China keeps ‘adult-in-the-room’ stance, setting limits on coming mayhem
Stock indices and futures are on a decisive rebound from some of the fiercest selling for years. (See an update about the stock market’s bounce here, by my colleague senior technical analyst Fawad Razaqzada.) The trigger: The People’s Bank of China applied a lower than expected gap between onshore and offshore yuan rates at its daily fix. Since this happened just a day the PBOC deliberately allowed the renminbi to weaken below the highly symbolic rate of seven yuan per U.S. dollar, investors interpret the moves as still constructive for market stability, even if the central bank had sought to project a clear message with the renminbi’s first breach of the guided level in five years. As such, Beijing demonstrates that it wants to keep its ‘adult-in-the-room’ stance. Regardless of how authentic that posture may be, it implies limits to the pace or even degree of escalation that’s likely still to come.
The probable shape of further escalation is an important watch point. In Europe, a salient concern is that trade sanctions, including tariffs and corporate level restrictions like the U.S. Commerce Department’s Entity List, could become the template for action against European industries. After Washington levied 10%-25% tariffs on European steel and aluminium imports, U.S. President Donald Trump has been vocal about EU trade barriers, noting last week that "auto tariffs are never off the table".
So whilst the U.S. Treasury has duly labelled China a “currency manipulator”, a move that carries grave consequences and ramifications, it is important to note that the Treasury also signalled that the categorisation has not automatically triggered technical discussions that may ultimately lead to an IMF request for evaluation. To be sure, the designation does increase Washington’s leeway to escalate, but does not guarantee further action. That is appropriate given China’s ambivalent status as a ‘manipulator’. Relative yuan stability over the past decade has followed the PBOC’s active policy to prevent its currency from accelerating lower.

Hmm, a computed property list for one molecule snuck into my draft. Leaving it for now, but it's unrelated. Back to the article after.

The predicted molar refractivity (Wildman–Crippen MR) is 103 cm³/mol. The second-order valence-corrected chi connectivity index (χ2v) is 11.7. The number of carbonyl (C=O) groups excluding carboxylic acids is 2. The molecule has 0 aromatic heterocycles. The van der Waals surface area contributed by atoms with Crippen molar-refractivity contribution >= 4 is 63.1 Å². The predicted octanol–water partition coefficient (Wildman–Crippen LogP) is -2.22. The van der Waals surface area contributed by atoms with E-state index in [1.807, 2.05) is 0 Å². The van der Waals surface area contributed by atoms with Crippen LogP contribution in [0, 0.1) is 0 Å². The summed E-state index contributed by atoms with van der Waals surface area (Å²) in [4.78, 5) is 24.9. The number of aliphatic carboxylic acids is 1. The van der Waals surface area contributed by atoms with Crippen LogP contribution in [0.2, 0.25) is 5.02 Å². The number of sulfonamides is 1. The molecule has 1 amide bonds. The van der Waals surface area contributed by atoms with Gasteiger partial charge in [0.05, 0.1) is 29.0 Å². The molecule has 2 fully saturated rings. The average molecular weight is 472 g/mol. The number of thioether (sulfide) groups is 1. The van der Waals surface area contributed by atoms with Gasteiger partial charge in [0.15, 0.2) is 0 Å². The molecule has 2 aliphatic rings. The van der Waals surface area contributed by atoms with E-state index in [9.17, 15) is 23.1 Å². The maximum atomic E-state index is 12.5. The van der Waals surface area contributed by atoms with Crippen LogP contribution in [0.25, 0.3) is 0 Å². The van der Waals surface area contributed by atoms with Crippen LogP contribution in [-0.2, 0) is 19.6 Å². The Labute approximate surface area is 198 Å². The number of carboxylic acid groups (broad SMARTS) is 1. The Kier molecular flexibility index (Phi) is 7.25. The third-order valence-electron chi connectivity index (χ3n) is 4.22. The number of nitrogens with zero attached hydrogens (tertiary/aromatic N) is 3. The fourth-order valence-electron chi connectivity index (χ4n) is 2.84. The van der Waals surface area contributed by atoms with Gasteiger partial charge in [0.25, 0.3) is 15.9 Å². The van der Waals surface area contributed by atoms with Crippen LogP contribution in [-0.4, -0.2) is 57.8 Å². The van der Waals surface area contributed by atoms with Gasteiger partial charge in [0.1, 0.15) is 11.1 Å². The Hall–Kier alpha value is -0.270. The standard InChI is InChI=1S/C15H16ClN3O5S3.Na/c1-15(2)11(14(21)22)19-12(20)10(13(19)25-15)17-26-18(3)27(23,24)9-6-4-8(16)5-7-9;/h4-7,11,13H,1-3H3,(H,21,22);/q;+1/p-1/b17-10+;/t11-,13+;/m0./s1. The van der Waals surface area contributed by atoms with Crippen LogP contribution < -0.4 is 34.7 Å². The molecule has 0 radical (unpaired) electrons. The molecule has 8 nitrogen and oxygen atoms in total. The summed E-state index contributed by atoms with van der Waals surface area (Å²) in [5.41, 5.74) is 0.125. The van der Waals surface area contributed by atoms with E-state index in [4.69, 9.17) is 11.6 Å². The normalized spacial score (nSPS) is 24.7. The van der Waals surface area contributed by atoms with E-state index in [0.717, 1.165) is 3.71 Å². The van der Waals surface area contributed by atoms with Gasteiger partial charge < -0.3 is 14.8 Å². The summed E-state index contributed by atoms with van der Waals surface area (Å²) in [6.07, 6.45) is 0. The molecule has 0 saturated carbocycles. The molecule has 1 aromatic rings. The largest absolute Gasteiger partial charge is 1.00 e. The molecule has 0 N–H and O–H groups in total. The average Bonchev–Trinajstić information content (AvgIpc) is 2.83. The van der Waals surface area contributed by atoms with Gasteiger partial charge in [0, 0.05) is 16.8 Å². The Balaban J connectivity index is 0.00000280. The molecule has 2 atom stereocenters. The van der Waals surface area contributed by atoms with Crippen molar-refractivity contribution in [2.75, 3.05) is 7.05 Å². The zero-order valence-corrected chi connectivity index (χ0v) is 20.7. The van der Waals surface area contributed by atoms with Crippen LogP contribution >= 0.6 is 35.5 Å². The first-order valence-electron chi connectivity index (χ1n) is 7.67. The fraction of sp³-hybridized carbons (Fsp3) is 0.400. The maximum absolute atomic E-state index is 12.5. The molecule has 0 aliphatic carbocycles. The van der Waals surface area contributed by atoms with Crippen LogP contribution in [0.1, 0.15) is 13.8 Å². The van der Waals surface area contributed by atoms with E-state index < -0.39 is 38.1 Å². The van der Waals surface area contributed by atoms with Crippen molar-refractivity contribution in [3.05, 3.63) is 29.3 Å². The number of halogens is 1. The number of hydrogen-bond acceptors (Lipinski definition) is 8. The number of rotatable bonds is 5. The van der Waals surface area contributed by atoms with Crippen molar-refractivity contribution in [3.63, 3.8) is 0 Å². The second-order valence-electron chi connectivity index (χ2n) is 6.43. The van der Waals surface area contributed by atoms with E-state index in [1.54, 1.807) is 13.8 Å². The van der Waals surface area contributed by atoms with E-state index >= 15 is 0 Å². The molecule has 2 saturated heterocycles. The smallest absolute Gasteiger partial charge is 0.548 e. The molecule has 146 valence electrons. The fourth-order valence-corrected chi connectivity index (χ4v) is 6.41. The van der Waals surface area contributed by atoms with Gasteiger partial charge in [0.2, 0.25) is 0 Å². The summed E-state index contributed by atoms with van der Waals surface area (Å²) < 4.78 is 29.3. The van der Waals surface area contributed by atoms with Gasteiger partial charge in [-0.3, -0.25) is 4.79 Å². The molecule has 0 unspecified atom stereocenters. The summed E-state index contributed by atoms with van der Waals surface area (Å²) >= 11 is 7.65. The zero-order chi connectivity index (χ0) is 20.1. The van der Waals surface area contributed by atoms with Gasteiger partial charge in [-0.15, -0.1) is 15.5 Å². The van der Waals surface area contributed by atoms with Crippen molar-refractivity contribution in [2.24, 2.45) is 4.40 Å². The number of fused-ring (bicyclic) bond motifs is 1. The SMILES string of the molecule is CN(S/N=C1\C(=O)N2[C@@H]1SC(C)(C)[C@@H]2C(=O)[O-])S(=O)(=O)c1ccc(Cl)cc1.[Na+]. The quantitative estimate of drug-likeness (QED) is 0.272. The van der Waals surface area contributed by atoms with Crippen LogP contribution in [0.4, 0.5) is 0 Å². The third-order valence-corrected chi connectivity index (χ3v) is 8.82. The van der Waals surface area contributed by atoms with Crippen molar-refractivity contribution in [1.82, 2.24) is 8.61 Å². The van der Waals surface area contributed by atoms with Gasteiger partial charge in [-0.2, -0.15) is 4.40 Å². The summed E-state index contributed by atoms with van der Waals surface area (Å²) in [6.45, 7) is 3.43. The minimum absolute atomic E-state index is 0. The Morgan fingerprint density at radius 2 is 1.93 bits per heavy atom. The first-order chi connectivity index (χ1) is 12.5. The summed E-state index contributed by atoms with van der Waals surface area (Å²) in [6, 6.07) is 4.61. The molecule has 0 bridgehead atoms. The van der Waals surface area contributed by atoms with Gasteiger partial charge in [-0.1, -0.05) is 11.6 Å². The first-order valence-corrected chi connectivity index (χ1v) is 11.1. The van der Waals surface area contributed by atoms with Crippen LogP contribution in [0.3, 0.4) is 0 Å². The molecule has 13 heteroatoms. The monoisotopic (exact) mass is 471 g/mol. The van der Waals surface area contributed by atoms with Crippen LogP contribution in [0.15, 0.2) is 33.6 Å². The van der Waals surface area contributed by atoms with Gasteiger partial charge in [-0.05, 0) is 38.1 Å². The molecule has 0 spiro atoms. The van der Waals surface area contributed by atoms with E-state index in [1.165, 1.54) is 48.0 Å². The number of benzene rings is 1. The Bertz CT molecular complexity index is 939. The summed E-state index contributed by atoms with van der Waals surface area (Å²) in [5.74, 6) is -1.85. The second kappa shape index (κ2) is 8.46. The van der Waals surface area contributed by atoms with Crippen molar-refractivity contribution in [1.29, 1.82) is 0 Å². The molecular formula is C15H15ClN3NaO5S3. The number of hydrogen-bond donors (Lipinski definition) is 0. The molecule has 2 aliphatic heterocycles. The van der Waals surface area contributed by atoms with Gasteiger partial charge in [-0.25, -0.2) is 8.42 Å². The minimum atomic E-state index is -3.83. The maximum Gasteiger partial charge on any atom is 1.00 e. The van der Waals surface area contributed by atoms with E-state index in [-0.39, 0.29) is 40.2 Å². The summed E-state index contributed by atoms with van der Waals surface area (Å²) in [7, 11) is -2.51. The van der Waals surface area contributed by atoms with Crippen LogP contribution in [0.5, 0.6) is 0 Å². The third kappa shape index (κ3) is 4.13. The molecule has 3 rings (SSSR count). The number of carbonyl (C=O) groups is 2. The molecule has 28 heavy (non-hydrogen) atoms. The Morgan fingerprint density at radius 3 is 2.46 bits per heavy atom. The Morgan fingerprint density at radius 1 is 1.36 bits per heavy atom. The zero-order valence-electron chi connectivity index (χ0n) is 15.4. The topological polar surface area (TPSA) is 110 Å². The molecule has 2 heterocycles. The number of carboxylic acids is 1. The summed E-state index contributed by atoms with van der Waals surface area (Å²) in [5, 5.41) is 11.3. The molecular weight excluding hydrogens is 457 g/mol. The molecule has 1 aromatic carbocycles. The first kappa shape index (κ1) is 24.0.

Whilst acknowledging that U.S.-China trade relations remain markets’ clearest and most present danger at present, we think the details mitigate the risk of a violent and rapid escalation that represents the worst-case scenario for risk appetite.
The current bounce by stock markets demonstrates that investors continue to ‘risk’ that scenario as low-probability. Furthermore, despite a definitive flight from risk in recent sessions, ‘panic’ was not necessarily evident. Why would it be? Long-standing pressures and concerns—inversions, negative yields, slowing growth, all aggravated by the trade conflict—warned that a significant portion of the stellar stock market advance from December's low would eventually be torched. We just didn’t know when. Furthermore, portions of above-norm valuations were also suggestive of a correction this year.
Our Relative Rotation Graph of STOXX Europe 600 industrial indices shows high-beta and cyclical sectors entering the ‘weakening’ quadrant, whilst a pre-eminent ‘defensive’ sector, healthcare, shows the most positive momentum, as defined by the model, in the ‘leading’ quadrant. The chart interval is ‘weekly’ suggesting that even with one of the best first-half advances in years, investors were well aware the party would be over sooner rather than later.
Relative Rotation Graph – STOXX 600 sector indices – weekly
Source: Bloomberg/City Index
- Whilst the sudden re-escalation of the trade conflict presents severe impediments to risk appetite and the global economy, the outbreak may not be as much of a surprise as the reaction suggests
- China has demonstrated that it is prepared to favour an even-handed approach, to ‘shock and awe’, this puts brakes on potential further escalation
- The backstop of Federal Reserve policy loosening, clearly flagged by chair Jerome Powell last week, in combination with a continued orderly correction, if any, can limit stock market declines to the same magnitude of those seen between October and December last year.
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